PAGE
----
In summary, there are two deficiencies on the IO portion of the SQL Server cost model. One, the cost models assumes a saturated IO subsystem. Parallelism does not reduce the IO cost (or estimated duration) Second, the sequential to random IO ratio is fixed. The sequential-random IO ratio can be off by a full order-of-magnitude in a storage system configured for data warehousing and possibly by a factor of 3 in the other direction on SSD storage. Because of these elements, it is impossible for the current SQL Server execution plan cost formulas to model parallelism scaling, and hence has no useful capability to predict the point of diminishing returns.
There are other limitations of the SQL Server cost model. The cost does not account for logic cost, typically in the Compute Scalar operation for the columns aggregated, string and date functions etc. This is perfectly fine for transaction processing systems, where the main requirement is to determine the best table-row access strategy. In a well designed, pure OLTP system, (stress that both qualifiers apply, author is not responsible for poorly designed OLTP systems) all table access should be with index seek, so it should only be necessary to have conceptually approximate cost formulas to determine a good index seek sequence.
It is primarily in medium to large queries typical of Reporting and DW that more accurate and comprehensive cost models can make a difference. Logic operations contribute to query cost, but do not impact table-row access strategy (beyond in whether a key lookup is required). However, the Compute Scalar usually soak up compute cycles without putting further strains on IO and locking, and can actually improve parallelism scaling, even though the query is more expensive.
Yet one more aspect: The SQL Server parallel plan models the overhead of parallel execution, but does not taken into account the cycles to setup multiple threads. This was offset by setting the cost threshold for parallelism default to 5, representing an estimate of 5 sec on some system from long, long ago. The thread setup overhead should be well below 5 seconds, so this consideration was properly handled. Today, processor cores are so powerful it can blast through 54MB is a scan or range seek in less than 100 milli-sec (540MB/sec) or 2000 key lookups (or loop join inner source) in less than 10 ms (200K lookups per sec), both of which could be eligible for a parallel plan. A live user will probably not notice the faster response of a parallel query at that level. And certainly there is no benefit in elevating the degree of parallelism for 100 CPU-ms query into the 32-64 range, or even beyond 2-4 for that matter.
Right now, SQL Server only has the very basic parallelism handling features of the cost threshold for parallelism, and max degree of parallelism system options and the MAXDOP query hint. The common advice given is to increase cost threshold of parallelism to some where in the 20-500 range, and max degree of parallelism to perhaps 4, with individual queries hinted to override as suitable. We could be satisfied with this manual intervention, but SQL Server product principles has long been to be as self-tuning as possible. The message to users is to focus on their business strategy, not SQL Server tuning secrets and tricks. Manual intervention should be the infrequent exceptions, and not a common practice.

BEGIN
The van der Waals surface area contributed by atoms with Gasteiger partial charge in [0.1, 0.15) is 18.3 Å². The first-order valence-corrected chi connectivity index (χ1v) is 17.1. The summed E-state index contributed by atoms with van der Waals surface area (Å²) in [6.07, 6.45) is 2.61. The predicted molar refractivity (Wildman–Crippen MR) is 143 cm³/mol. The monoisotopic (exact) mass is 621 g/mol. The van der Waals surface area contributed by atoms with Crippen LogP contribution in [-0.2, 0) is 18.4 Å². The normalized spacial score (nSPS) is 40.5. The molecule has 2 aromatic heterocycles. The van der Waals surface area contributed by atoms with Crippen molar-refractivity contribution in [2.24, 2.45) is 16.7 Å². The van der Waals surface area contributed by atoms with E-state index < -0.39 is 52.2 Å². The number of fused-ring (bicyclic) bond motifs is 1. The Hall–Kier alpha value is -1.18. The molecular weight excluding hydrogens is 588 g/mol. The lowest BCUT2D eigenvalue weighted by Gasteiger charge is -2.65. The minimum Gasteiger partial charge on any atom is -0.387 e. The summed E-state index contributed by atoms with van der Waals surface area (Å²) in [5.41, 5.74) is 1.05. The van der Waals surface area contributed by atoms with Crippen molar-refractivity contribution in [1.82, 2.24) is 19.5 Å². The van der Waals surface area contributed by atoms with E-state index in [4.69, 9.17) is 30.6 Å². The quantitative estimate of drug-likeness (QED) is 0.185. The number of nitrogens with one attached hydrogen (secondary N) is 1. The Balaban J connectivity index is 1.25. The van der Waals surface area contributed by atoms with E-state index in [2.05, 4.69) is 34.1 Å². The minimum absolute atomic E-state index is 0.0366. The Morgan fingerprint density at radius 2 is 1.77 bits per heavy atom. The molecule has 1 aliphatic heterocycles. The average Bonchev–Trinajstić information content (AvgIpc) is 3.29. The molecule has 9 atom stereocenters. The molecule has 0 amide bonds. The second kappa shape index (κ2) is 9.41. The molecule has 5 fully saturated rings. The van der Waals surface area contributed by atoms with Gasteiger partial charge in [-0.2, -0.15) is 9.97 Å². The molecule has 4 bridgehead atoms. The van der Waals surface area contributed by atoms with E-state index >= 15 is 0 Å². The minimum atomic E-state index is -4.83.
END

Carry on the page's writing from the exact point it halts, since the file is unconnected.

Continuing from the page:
The parallelism strategies I described will not be easy, but we are mission impossible, very difficult should be a walk in the park (darn! did someone already say that?). Even so, it should not be impossible to do better than what we currently have.
For some time, Intel C/C++ compilers add-ons had the ability to automatically generate parallel code (as in the coder does not have to do it). I also recall hearing some thing about Parallel LINQ, but that is outside the scope of my narrow view of the world. I was just browsing a Sybase script (for the TPC-H benchmark) and notice the following, which is our version of BULK INSERT.
LOAD TABLE PARTSUPP (PS_PARTKEY '|',PS_SUPPKEY '|',PS_AVAILQTY '|',PS_SUPPLYCOST '|',PS_COMMENT '|')
Now I have not inclination to read Sybase documentation. I am inclined to interpret that from a single client session, Sybase will fire off multiple threads, one per file to do the BULK INSERT into the PARTSUPP table. (Paul NZ looked this up the Sybase doc, and it is in fact a not a parallel command). No matter, even if does not do parallelism, it should and the syntax just cries: do me in parallel!
SQL CAT has put out a great white paper showing that SQL Server can be tuned for truely amazing parallel bulk load performance. But from what I recall, some degree of "spoon bending" (Itzik copyright?) was required. I think they used SSIS. Sure we could open multiple SSMS windows, with each one loading a different file. But, I redefine what it means to be a lazy @$$, so implement the Sybase syntax.
SSMS 2008 already allows Multiple Server Query Execution, but what I want is to execute against one server BULK INSERT, each thread assigned a different file. The simplicity of the Sybase statement syntax is really nice so we don't have to write some parameter substitution code.
Potentially, this could also be able to parallel INSERT/UPDATE on a partitioned table, with each thread handling a single partition. It would be nice do parallel INSERT/UPDATE on a non-partitioned table, but if there are technical reasons this can't be done, I would happy with just parallel write ops to a partitioned table.
So will this be in Denali? if not, perhaps a soon to follow hot-fix (lets set aside the feature-fix delineation for this). Long ago, the MS x86 OS people was wanted really anxious to facilitate handling larger than 32-bit virtual addresses (until full 64-bit was available) and advised don't wait for Willamette, put it in Katmai. When that did not produce a favorable response, a team from another company did.
A parallel tool from SQLBI SqlBulk Tool to create a mirror copy of a database.